By now, Ram has realized that things in Kundan Garh are really bad: Sushma and Madho, the two zamindars, have between them made life miserable for the villagers. To hand over his land to Madho and go away will be a betrayal of the trust of people like Manglu.
The next day, therefore, when Ram sits down with Madho to have a last look at the documents before he signs, he’s already in two minds. To sign or not to sign? Bhabhi and Sushma are both standing hidden behind the curtain of the door, waiting with bated breath to see what Ram’s decision will be.
Ram picks up the pen, reaches out to sign—then hesitates. Sushma and Bhabhi pray, hoping against hope that Ram will see sense and not sign [Yes, that does sound a little odd in Sushma’s case, since she obviously seems to be getting along fine without Ram in Kundan Garh—but wait and see]. Eventually, with the suspense building, Ram does put pen to paper—just as Manglu’s daughter Sundariya (who, of course, is now Sushma’s maid) comes up behind Sushma.
Sushma immediately turns and begins thrashing the girl and yelling at her, raising such a pandemonium that Ram is stalled. In that moment—of seeing Sushma beating a poor and defenceless girl—he also sees once again the sickening face of the tyranny of the rich. In disgust, Ram flings the pen away, and its sharp nib hits Sushma in the forehead, leaving her with a wound that will not go…
Ram settles down in Kundan Garh, opening a small hospital (he’s a qualified doctor, it turns out) and a school. Not only does he teach the children of the village, he also teaches adults like Manglu—which worries Madho, who is canny enough to realize that educated peasants will be peasants who will stand up for themselves and will not let themselves be tyrannized.
On the one hand, there is Ram’s concern for the villagers and his distaste of what the zamindars of Kundan Garh are doing. This—his socialism—ties him to Kundan Garh. On the other hand, there is his still-extant love for Sushma. Despite his disapproval (even his disgust) for the way she behaves, his love for her will not die. And he knows all too well that nothing will ever come of it, because Kundan Garh is not the place where widow remarriage will be smiled upon. It will be best, eventually, for Ram and Sushma to go their separate ways.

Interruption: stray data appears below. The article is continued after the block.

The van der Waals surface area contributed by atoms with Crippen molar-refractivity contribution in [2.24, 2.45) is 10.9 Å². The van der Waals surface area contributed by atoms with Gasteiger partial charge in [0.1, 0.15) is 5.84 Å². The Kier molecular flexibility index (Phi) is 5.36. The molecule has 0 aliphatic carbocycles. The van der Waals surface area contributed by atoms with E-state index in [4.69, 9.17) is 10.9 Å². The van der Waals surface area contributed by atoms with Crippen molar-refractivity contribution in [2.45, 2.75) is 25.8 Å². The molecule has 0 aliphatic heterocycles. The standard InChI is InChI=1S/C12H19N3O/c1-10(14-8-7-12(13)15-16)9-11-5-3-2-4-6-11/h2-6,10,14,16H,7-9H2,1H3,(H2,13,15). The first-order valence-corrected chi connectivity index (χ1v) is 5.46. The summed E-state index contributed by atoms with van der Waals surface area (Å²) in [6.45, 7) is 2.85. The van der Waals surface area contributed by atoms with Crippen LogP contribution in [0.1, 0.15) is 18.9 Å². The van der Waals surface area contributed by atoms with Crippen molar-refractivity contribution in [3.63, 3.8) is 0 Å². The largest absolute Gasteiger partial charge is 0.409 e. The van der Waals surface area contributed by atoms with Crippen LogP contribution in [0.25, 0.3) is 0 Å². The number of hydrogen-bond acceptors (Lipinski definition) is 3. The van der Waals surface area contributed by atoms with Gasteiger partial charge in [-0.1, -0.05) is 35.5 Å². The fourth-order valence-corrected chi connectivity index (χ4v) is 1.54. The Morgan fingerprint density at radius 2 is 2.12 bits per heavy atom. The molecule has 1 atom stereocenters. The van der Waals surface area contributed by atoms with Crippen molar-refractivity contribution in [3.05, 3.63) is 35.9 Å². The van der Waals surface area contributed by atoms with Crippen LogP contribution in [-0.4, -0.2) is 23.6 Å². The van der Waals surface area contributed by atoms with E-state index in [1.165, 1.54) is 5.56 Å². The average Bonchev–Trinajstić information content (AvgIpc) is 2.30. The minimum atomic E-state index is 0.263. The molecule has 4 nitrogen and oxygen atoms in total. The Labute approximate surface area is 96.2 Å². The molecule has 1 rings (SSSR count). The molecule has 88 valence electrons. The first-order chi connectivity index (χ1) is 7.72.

But will they? Will Ram’s socialism win and make him stay on permanently? Or will he let his hopeless love triumph and make him flee?
What I liked about this film:
The music, by Shankar-Jaikishan. My two favourite songs from the film are the lovely Kaare badraa tu na jaa na jaa, bairi tu bides na jaa, and the bhajan Hum kathputle kaath ke.
Nalini Jaywant as Sushma. Her acting is superb, of course, but I also find myself fascinated by the characterization of Sushma. This is an illiterate village woman (even though she is wealthy), but she is not your quintessential Hindi film heroine. She is not self-sacrificing and sweet through most of the film. She is harsh, selfish, even cruel.
She does not bear up well under pressure (that dialogue I’d quoted earlier is a good example of how adversity has worked on Sushma; instead of making her noble and good, it has been—oh, so much more realistic—an experience that has embittered her).
And, there is her love for Ram, which is unusually multifaceted. On the one hand, she knows him well enough to know how he feels, what he likes and does not like. For example, she knows that if Ram becomes aware of the plight of the villagers, his own conscience will make him stay on in Kundan Garh.
That is what reveals the other, rather more disturbing aspect of Sushma’s love for Ram: this is a selfish love. Sushma wants only that Ram should stay on in the village, even if she can never be his. Just the very idea that she will occasionally be able to see him or talk to him is enough incentive for her to employ whatever means she can to entice him to stay—and those means are not the coquettishness or seduction that another filmi heroine might have used. No; Sushma’s way is to thrash Sundariya, or have Manglu tied up, or to perpetrate other atrocities on the villagers.
And what eventually will she get out of making Ram live on in Kundan Garh? More pain, more heartbreak. Just as she keeps refreshing that wound on her forehead (a symbol of the sindoor in her maang, the sign of a marriage that can never take place?), Sushma keeps digging at the wounds in her past, intent on causing pain to herself.
Not the model Hindi film heroine. Not even a very likeable heroine. Not even, really, much of a heroine. But an intriguing and very unusual character. She is enough reason in herself to watch this otherwise tragic film.
What I didn’t like:
The pace of the film flags every now and then, with scenes that just seem to be there to fill space between songs. I don’t mind long dialogues, but too much of Shikast goes by in repetitive encounters between Sushma and Ram, where nothing much happens beyond what has already happened: Sushma deliberately trying to provoke him, Ram getting provoked—and still continuing, grudgingly, to love her.
Ultimately, for me, this film worked in the sense that it showed good characterization (Sushma’s) and excellent acting (Nalini Jaywant and Dilip Kumar). Where it lacked was in the draggy screenplay, and in the way some things (what tyranny had Sushma have to bear that made her so bitter?) are never explained.
Shikast is available on Youtube, here. Beware; this is a ruthlessly edited print, with bits of scenes chopped off here and there.